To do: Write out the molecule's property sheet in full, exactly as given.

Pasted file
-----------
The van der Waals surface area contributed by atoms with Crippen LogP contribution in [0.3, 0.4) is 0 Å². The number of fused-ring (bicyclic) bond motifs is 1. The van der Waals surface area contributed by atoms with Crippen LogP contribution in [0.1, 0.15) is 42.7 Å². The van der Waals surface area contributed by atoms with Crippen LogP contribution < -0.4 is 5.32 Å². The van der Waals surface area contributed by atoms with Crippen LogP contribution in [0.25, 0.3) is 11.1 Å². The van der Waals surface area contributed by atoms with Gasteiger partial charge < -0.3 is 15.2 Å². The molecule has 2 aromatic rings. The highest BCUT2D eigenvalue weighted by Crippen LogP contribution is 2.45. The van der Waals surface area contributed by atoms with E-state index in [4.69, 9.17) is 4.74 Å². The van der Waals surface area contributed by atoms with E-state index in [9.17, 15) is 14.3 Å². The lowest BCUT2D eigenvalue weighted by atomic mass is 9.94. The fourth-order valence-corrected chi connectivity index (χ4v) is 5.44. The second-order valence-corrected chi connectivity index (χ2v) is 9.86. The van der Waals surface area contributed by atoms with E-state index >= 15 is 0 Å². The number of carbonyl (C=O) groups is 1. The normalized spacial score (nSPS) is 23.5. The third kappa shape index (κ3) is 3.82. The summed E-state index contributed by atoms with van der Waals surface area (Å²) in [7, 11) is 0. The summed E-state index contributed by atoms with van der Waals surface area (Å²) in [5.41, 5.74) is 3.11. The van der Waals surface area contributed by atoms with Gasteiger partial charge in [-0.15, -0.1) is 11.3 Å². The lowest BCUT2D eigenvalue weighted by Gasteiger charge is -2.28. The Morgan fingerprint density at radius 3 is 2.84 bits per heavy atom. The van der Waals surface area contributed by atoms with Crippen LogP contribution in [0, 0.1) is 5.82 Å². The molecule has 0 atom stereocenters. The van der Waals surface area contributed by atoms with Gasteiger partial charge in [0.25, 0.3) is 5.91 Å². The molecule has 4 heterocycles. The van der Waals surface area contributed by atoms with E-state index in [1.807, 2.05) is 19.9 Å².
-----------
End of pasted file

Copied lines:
The van der Waals surface area contributed by atoms with Crippen LogP contribution in [0.3, 0.4) is 0 Å². The number of fused-ring (bicyclic) bond motifs is 1. The van der Waals surface area contributed by atoms with Crippen LogP contribution in [0.1, 0.15) is 42.7 Å². The van der Waals surface area contributed by atoms with Crippen LogP contribution < -0.4 is 5.32 Å². The van der Waals surface area contributed by atoms with Crippen LogP contribution in [0.25, 0.3) is 11.1 Å². The van der Waals surface area contributed by atoms with Gasteiger partial charge < -0.3 is 15.2 Å². The molecule has 2 aromatic rings. The highest BCUT2D eigenvalue weighted by Crippen LogP contribution is 2.45. The van der Waals surface area contributed by atoms with E-state index in [4.69, 9.17) is 4.74 Å². The van der Waals surface area contributed by atoms with E-state index in [9.17, 15) is 14.3 Å². The lowest BCUT2D eigenvalue weighted by atomic mass is 9.94. The fourth-order valence-corrected chi connectivity index (χ4v) is 5.44. The second-order valence-corrected chi connectivity index (χ2v) is 9.86. The van der Waals surface area contributed by atoms with E-state index >= 15 is 0 Å². The number of carbonyl (C=O) groups is 1. The normalized spacial score (nSPS) is 23.5. The third kappa shape index (κ3) is 3.82. The summed E-state index contributed by atoms with van der Waals surface area (Å²) in [7, 11) is 0. The summed E-state index contributed by atoms with van der Waals surface area (Å²) in [5.41, 5.74) is 3.11. The van der Waals surface area contributed by atoms with Gasteiger partial charge in [-0.15, -0.1) is 11.3 Å². The lowest BCUT2D eigenvalue weighted by Gasteiger charge is -2.28. The Morgan fingerprint density at radius 3 is 2.84 bits per heavy atom. The van der Waals surface area contributed by atoms with Crippen LogP contribution in [0, 0.1) is 5.82 Å². The molecule has 0 atom stereocenters. The van der Waals surface area contributed by atoms with Gasteiger partial charge in [0.25, 0.3) is 5.91 Å². The molecule has 4 heterocycles. The van der Waals surface area contributed by atoms with E-state index in [1.807, 2.05) is 19.9 Å².